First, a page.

Gun violence is a problem in more than half of pediatricians’ communities, according
to an AAP Periodic Survey. To address its impact on children, the Academy launched
an initiative last year targeting gun violence and intolerance. Pediatricians also
can support firearms prevention during two AAP-backed campaigns.
One bold way to stand up against gun violence is to Wear Orange on June 2, National
Gun Violence Awareness Day. The campaign is a visual reminder of the 90 deaths each
day from gun violence. Chicago teens started wearing orange to remember 15-year-old
Hadiya Pendleton, who was gunned down in a park in 2013. The students turned from
grieving to advocacy by speaking out against gun violence in their community each
The campaign focuses on honoring the lives and lost human potential of Americans killed
by gun violence; doing all we can to keep firearms out of the wrong hands; and being
responsible gun owners and keeping children safe.
The Academy offers tips on how pediatricians can advocate for safety in their communities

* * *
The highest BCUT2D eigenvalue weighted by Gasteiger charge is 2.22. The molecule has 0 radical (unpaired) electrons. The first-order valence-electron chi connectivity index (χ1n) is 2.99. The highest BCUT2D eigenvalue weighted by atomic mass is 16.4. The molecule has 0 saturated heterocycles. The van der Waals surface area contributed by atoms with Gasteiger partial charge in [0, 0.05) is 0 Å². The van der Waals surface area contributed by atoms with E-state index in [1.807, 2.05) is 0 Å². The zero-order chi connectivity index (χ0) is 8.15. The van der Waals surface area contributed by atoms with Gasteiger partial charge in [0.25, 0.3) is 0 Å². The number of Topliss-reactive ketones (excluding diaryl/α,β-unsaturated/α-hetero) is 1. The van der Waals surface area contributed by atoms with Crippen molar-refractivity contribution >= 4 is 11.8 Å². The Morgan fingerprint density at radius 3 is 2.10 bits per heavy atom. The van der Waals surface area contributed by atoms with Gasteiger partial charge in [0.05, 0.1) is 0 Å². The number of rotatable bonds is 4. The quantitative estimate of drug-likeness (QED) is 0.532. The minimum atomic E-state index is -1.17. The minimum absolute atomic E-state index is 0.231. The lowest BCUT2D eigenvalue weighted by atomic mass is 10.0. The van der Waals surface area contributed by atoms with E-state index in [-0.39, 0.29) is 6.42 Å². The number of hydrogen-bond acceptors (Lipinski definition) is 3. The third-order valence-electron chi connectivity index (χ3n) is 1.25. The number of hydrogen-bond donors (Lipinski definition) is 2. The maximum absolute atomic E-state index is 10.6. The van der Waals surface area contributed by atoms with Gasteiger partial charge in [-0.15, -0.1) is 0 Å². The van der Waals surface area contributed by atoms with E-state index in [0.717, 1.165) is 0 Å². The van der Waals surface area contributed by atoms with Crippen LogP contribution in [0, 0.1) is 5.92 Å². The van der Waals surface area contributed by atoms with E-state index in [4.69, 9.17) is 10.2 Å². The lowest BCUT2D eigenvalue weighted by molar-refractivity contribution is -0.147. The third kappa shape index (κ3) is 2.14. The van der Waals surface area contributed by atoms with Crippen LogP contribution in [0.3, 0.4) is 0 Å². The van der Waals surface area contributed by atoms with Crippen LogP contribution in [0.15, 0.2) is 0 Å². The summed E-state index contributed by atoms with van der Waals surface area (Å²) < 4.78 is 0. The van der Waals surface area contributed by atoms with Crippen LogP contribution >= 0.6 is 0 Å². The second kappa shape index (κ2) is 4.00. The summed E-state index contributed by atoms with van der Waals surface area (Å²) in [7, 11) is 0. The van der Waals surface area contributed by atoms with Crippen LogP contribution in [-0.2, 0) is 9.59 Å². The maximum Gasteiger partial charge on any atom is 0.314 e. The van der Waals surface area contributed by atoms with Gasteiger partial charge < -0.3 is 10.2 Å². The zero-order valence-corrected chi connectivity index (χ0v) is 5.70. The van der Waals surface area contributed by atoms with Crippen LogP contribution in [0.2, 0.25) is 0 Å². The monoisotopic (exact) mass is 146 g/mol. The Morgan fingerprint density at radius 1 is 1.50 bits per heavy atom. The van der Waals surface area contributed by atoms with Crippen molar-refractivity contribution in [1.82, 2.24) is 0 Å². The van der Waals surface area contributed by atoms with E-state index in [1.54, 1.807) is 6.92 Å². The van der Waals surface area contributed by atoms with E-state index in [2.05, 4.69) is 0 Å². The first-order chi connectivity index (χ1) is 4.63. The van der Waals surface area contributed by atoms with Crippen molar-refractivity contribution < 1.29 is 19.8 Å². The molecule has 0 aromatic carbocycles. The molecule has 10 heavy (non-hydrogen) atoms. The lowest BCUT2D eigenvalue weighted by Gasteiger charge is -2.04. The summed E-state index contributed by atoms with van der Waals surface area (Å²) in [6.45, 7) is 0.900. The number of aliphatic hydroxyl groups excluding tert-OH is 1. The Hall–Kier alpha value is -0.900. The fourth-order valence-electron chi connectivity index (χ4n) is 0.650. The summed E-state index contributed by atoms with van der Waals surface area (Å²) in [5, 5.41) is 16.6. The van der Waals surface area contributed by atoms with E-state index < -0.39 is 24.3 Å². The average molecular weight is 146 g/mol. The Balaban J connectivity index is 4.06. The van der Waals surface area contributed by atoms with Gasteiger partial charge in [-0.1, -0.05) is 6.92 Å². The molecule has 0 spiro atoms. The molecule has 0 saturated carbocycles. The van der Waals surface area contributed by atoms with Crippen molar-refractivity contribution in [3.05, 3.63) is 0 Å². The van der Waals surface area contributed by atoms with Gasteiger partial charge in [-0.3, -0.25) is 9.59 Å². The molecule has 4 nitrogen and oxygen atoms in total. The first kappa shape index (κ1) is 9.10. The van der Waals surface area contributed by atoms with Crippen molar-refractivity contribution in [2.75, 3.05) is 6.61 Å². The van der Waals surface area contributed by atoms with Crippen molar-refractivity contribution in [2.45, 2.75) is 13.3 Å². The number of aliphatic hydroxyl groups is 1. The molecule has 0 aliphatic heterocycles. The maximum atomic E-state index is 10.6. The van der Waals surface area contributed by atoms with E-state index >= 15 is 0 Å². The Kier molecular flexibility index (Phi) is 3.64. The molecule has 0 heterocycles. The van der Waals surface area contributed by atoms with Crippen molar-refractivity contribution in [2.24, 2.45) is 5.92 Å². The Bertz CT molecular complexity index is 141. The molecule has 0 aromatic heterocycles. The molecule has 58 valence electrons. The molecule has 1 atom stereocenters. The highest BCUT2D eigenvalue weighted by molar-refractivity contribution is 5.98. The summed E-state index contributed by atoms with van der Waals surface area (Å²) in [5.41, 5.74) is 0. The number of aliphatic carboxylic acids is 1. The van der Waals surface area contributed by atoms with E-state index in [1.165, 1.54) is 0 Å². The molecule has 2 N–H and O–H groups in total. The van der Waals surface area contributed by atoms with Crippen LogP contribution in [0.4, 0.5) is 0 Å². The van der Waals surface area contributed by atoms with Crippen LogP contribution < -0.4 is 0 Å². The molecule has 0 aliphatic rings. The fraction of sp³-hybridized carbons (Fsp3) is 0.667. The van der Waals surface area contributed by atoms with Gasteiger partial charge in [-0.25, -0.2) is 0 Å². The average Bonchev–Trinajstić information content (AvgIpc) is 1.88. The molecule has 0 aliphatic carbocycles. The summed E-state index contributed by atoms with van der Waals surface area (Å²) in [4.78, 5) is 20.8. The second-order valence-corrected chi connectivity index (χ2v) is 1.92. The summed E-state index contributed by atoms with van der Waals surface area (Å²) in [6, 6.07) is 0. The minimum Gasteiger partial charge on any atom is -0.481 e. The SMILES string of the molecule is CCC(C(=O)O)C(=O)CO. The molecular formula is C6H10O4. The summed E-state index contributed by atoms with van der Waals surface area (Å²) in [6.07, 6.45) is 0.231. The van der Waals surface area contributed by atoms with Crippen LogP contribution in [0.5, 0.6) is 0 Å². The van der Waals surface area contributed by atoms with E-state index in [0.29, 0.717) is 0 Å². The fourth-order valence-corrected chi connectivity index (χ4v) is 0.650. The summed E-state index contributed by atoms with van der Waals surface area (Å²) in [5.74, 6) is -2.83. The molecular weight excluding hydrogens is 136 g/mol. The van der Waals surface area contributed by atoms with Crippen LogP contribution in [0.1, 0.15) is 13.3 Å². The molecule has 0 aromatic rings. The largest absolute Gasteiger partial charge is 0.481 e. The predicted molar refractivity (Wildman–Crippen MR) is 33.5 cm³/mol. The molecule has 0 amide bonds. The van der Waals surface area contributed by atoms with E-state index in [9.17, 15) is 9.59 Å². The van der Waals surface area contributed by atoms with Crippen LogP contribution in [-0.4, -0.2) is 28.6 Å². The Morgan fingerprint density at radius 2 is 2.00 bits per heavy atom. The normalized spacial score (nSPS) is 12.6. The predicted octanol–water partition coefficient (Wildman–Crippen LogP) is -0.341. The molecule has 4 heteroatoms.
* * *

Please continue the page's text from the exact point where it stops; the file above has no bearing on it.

at http://bit.ly/2oYrvdO. Pediatricians also are encouraged to take the pledge of support at http://www.wearorange.org. On social media, use #WearOrange to spread messages about gun violence prevention
and retweet messages from @AAPNews, @AmerAcadPeds and @HealthyChildren.
The Asking Saves Kids (ASK) campaign prompts pediatricians to remind families why
they should ask if there are guns in homes where their children play. If so, guns
should be unloaded and safely secured away from curious children. On ASK Day, June
21, pediatricians can participate via social media by using #AskingSavesKids. The
campaign is a collaboration between the Academy and the Brady Center to Prevent Gun
Continue to keep current on gun violence prevention efforts during the AAP National
Conference & Exhibition. On Sept. 17, plenary speaker J. Gary Wheeler, M.D., M.P.S.,
FAAP, will explain how members can join efforts to protect children from gun violence.
Visit http://www.aapexperience.org for details.